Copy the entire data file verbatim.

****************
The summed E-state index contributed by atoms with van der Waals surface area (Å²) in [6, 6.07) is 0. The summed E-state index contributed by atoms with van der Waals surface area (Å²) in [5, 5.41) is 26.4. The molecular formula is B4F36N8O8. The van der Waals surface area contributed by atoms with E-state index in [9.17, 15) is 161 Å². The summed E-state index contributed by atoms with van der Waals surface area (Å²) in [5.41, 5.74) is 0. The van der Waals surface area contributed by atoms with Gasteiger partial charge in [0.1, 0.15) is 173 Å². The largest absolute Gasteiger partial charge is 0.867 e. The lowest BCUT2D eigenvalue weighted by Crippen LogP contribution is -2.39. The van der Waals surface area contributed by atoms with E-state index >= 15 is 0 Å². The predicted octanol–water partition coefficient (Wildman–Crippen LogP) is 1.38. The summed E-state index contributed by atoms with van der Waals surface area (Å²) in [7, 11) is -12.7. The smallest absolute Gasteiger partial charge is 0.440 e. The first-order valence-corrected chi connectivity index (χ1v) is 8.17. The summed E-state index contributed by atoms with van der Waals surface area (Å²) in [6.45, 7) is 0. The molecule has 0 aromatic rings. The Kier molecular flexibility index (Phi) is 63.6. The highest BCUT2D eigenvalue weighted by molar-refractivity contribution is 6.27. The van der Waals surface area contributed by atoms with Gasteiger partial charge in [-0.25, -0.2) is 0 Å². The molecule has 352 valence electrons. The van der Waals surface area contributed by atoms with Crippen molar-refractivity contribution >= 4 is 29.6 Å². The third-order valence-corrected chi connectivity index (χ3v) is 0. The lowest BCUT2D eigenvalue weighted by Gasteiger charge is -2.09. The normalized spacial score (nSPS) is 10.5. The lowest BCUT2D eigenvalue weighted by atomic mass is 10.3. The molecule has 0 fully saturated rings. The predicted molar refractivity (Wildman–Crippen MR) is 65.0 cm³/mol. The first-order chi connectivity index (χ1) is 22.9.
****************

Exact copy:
The summed E-state index contributed by atoms with van der Waals surface area (Å²) in [6, 6.07) is 0. The summed E-state index contributed by atoms with van der Waals surface area (Å²) in [5, 5.41) is 26.4. The molecular formula is B4F36N8O8. The van der Waals surface area contributed by atoms with E-state index in [9.17, 15) is 161 Å². The summed E-state index contributed by atoms with van der Waals surface area (Å²) in [5.41, 5.74) is 0. The van der Waals surface area contributed by atoms with Gasteiger partial charge in [0.1, 0.15) is 173 Å². The largest absolute Gasteiger partial charge is 0.867 e. The lowest BCUT2D eigenvalue weighted by Crippen LogP contribution is -2.39. The van der Waals surface area contributed by atoms with E-state index >= 15 is 0 Å². The predicted octanol–water partition coefficient (Wildman–Crippen LogP) is 1.38. The summed E-state index contributed by atoms with van der Waals surface area (Å²) in [7, 11) is -12.7. The smallest absolute Gasteiger partial charge is 0.440 e. The first-order valence-corrected chi connectivity index (χ1v) is 8.17. The summed E-state index contributed by atoms with van der Waals surface area (Å²) in [6.45, 7) is 0. The molecule has 0 aromatic rings. The Kier molecular flexibility index (Phi) is 63.6. The highest BCUT2D eigenvalue weighted by molar-refractivity contribution is 6.27. The van der Waals surface area contributed by atoms with Gasteiger partial charge in [-0.25, -0.2) is 0 Å². The molecule has 352 valence electrons. The van der Waals surface area contributed by atoms with Crippen molar-refractivity contribution >= 4 is 29.6 Å². The third-order valence-corrected chi connectivity index (χ3v) is 0. The lowest BCUT2D eigenvalue weighted by Gasteiger charge is -2.09. The normalized spacial score (nSPS) is 10.5. The lowest BCUT2D eigenvalue weighted by atomic mass is 10.3. The molecule has 0 fully saturated rings. The predicted molar refractivity (Wildman–Crippen MR) is 65.0 cm³/mol. The first-order chi connectivity index (χ1) is 22.9.